St. Martin’s Day on November 11th, is today mostly known for children running around the neighbourhood with dodgy lanterns and calling on you with off-pitch songs (the shorter the better). You will then have to pay them off if you want them to leave to sing at the neighbour’s door. Commonly, these payments are made in the form of sweets – however, unreliable sources have informed us that the giving of fruit will drastically reduce the singing masses in the following year.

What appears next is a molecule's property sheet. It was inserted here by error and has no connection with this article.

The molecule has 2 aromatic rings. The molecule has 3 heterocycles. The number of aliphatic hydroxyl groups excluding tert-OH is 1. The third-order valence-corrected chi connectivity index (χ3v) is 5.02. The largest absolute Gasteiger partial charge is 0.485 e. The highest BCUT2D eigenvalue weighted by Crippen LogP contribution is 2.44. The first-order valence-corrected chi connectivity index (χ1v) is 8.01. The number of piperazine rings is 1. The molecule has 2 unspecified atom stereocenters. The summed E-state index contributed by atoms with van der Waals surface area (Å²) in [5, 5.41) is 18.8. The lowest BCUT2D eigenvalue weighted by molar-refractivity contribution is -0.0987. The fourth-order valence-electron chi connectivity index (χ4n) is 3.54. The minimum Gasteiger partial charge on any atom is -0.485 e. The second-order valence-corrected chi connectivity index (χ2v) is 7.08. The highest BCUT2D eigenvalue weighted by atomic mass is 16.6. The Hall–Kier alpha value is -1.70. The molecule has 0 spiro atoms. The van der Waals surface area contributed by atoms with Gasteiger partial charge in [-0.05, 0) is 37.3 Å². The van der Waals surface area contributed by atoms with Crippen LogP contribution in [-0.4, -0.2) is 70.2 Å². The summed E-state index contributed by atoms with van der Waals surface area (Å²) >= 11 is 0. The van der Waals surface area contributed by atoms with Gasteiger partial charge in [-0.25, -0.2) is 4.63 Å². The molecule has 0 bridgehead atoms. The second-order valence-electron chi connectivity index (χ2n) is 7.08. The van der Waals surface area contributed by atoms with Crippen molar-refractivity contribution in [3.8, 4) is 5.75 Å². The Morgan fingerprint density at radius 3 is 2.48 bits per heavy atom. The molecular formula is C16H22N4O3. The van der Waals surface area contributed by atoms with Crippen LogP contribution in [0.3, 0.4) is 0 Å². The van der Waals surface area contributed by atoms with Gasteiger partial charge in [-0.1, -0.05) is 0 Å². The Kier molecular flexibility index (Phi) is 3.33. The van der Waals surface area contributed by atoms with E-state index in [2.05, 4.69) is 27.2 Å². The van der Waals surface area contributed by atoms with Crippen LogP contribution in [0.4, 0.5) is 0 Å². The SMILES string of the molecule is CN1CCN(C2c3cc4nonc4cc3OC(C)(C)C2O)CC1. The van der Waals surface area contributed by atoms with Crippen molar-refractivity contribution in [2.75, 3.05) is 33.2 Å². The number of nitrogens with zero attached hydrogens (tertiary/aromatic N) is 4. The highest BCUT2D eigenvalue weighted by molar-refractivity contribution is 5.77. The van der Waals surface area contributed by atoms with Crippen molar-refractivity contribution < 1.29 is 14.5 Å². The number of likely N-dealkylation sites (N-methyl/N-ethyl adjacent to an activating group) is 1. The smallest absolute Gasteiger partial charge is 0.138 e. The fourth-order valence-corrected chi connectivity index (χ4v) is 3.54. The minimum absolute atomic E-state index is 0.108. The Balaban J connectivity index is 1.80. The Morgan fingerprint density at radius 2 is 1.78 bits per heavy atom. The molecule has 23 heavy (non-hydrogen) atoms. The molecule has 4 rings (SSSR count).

Historically, hiring fairs were held where farm laborers would seek new posts. The feast day is November 11, the feast day of St. Martin of Tours, who started out as a Roman soldier. He was baptized as an adult and became a monk. It is understood that he was a kind man who led a quiet and simple life. The most famous legend of his life is that he once cut his cloak in half to share with a beggar during a snowstorm, to save the beggar from dying of the cold. That night he dreamed that Jesus was wearing the half-cloak Martin had given away. Martin heard Jesus say to the angels: “Here is Martin, the Roman soldier who is not baptised; he has clothed me.” (source: Wikipedia)